Behavioral Facilitation: A Cognitive Model of Individual Differences in Approach Motivation

Michael D. Robinson*, Brian P. Meier, Maya Tamir, Benjamin M. Wilkowski, Scott Ode

*Corresponding author for this work

Research output: Contribution to journalArticlepeer-review

15 Scopus citations


Approach motivation consists of the active, engaged pursuit of one's goals. The purpose of the present three studies (N = 258) was to examine whether approach motivation could be cognitively modeled, thereby providing process-based insights into personality functioning. Behavioral facilitation was assessed in terms of faster (or facilitated) reaction time with practice. As hypothesized, such tendencies predicted higher levels of approach motivation, higher levels of positive affect, and lower levels of depressive symptoms and did so across cognitive, behavioral, self-reported, and peer-reported outcomes. Tendencies toward behavioral facilitation, on the other hand, did not correlate with self-reported traits (Study 1) and did not predict avoidance motivation or negative affect (all studies). The results indicate a systematic relationship between behavioral facilitation in cognitive tasks and approach motivation in daily life. Results are discussed in terms of the benefits of modeling the cognitive processes hypothesized to underlie individual differences motivation, affect, and depression.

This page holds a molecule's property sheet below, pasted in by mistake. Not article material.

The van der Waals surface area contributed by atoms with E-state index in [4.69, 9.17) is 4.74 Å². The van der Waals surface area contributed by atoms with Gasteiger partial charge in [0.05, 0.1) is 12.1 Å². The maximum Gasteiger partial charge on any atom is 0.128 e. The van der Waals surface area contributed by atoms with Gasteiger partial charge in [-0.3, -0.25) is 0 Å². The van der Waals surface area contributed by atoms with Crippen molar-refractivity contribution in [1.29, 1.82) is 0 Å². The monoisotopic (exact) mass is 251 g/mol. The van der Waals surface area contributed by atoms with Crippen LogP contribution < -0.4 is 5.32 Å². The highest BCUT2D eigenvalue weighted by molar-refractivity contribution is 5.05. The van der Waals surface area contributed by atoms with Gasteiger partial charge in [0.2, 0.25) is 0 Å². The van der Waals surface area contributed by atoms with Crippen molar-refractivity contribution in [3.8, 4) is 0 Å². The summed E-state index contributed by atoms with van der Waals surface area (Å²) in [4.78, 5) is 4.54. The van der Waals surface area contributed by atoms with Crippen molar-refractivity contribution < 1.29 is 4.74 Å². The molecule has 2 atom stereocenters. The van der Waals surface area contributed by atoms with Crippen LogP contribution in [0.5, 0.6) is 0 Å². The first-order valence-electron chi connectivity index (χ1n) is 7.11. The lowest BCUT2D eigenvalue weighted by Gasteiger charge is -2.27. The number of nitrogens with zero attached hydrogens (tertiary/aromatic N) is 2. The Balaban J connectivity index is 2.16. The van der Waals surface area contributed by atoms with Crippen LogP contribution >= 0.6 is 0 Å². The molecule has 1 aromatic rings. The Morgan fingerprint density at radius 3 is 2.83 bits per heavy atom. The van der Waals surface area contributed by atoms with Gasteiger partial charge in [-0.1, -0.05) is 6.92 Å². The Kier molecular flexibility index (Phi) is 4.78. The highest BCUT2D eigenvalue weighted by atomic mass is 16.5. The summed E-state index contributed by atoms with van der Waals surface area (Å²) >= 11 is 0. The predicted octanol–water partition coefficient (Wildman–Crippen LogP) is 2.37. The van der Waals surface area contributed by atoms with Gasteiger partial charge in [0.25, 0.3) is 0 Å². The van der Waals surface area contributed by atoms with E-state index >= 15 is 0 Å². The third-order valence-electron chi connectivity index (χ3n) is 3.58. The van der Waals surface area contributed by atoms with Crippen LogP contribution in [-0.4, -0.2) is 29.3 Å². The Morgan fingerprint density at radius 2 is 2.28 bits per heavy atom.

Original languageAmerican English
Pages (from-to)70-82
Number of pages13
Issue number1
StatePublished - Feb 2009
Externally publishedYes


  • affect
  • behavioral facilitation
  • depression
  • motivation
  • personality
  • reaction time


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